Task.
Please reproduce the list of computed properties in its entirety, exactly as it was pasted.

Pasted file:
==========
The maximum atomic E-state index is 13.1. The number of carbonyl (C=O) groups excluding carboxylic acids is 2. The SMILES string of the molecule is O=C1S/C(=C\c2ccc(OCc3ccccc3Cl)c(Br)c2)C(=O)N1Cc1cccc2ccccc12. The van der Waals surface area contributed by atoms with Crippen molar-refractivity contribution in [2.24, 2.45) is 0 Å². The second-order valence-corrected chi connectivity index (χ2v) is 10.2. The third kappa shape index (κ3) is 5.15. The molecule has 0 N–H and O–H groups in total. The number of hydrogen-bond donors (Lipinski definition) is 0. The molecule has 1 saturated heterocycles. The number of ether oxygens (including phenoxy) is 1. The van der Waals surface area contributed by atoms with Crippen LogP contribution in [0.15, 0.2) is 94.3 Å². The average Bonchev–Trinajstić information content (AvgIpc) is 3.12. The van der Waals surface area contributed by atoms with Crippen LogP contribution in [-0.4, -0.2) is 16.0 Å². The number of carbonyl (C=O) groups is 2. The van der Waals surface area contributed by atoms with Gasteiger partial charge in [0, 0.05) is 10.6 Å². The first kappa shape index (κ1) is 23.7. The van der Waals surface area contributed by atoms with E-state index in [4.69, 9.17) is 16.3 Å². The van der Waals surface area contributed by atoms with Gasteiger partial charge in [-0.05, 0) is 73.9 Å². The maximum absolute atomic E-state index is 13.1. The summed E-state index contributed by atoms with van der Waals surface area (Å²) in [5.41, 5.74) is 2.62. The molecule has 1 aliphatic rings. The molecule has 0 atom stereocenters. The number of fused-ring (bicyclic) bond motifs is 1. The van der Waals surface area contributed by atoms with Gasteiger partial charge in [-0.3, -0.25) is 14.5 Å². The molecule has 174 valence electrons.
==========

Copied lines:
The maximum atomic E-state index is 13.1. The number of carbonyl (C=O) groups excluding carboxylic acids is 2. The SMILES string of the molecule is O=C1S/C(=C\c2ccc(OCc3ccccc3Cl)c(Br)c2)C(=O)N1Cc1cccc2ccccc12. The van der Waals surface area contributed by atoms with Crippen molar-refractivity contribution in [2.24, 2.45) is 0 Å². The second-order valence-corrected chi connectivity index (χ2v) is 10.2. The third kappa shape index (κ3) is 5.15. The molecule has 0 N–H and O–H groups in total. The number of hydrogen-bond donors (Lipinski definition) is 0. The molecule has 1 saturated heterocycles. The number of ether oxygens (including phenoxy) is 1. The van der Waals surface area contributed by atoms with Crippen LogP contribution in [0.15, 0.2) is 94.3 Å². The average Bonchev–Trinajstić information content (AvgIpc) is 3.12. The van der Waals surface area contributed by atoms with Crippen LogP contribution in [-0.4, -0.2) is 16.0 Å². The number of carbonyl (C=O) groups is 2. The van der Waals surface area contributed by atoms with Gasteiger partial charge in [0, 0.05) is 10.6 Å². The first kappa shape index (κ1) is 23.7. The van der Waals surface area contributed by atoms with E-state index in [4.69, 9.17) is 16.3 Å². The van der Waals surface area contributed by atoms with Gasteiger partial charge in [-0.05, 0) is 73.9 Å². The maximum absolute atomic E-state index is 13.1. The summed E-state index contributed by atoms with van der Waals surface area (Å²) in [5.41, 5.74) is 2.62. The molecule has 1 aliphatic rings. The molecule has 0 atom stereocenters. The number of fused-ring (bicyclic) bond motifs is 1. The van der Waals surface area contributed by atoms with Gasteiger partial charge in [-0.3, -0.25) is 14.5 Å². The molecule has 174 valence electrons.